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Bible Encyclopedias

Kitto's Popular Cyclopedia of Biblial Literature


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Na´bal (stupid, foolish), a descendant of Caleb, dwelling at Maon, and having large possessions near Carmel of Judah, in the same neighborhood. He had abundant wealth, being the possessor of 3000 sheep and 1000 goats, but his churlish and harsh character had not been softened by the prosperity with which he had been favored. He was holding a great sheep-shearing of his numerous flocks at Carmel—which was a season of great festivity among the sheep-masters of Israel—when David sent some of his young men to request a small supply of provisions, of which his troop was in great need. He was warranted in asking this, as, while Nabal's flocks were out in the desert, the presence of David and his men in the neighborhood had effectually protected them from the depredations of the Arabs. But Nabal refused this application, with harsh words, reflecting coarsely upon David and his troop as a set of worthless runagates. On learning this, David was highly incensed, and set out with his band to avenge the insult. But his intention was anticipated and averted by Nabal's wife Abigail who met him on the road with a most acceptable supply of provisions, and, by her consummate tact and good sense, mollified his anger, and, indeed, caused him in the end to feel thankful that he had been prevented from the bloodshed which would have ensued. When Nabal, after recovering from the drunkenness of the feast, was informed of these circumstances, he was struck with such intense terror at the danger to which he had been exposed, that 'his heart died within him, and he became as a stone;' which seems to have been the exciting cause of a malady that carried him off about ten days after. David, not long after, evinced the favorable impression which the good sense and comeliness of Abigail had made upon him, by making her his wife, B.C. 1061 (1 Samuel 25) [ABIGAIL].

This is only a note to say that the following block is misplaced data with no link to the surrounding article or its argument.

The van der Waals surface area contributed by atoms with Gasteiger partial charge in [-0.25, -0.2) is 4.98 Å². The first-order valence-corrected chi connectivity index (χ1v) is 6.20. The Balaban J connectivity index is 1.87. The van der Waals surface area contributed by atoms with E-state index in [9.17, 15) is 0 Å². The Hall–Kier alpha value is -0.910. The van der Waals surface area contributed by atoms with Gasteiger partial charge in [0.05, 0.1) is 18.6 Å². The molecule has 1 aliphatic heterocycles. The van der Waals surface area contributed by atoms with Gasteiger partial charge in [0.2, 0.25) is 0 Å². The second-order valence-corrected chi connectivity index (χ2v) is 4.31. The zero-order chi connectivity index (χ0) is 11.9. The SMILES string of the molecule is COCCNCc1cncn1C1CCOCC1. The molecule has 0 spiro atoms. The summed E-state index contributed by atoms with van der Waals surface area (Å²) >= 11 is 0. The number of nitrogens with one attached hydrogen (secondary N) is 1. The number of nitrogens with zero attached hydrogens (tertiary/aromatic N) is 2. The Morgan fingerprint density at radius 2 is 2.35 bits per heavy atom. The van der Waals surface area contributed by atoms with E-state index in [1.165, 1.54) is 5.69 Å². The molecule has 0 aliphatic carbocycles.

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Kitto, John, ed. Entry for 'Nabal'. "Kitto's Popular Cyclopedia of Biblial Literature".

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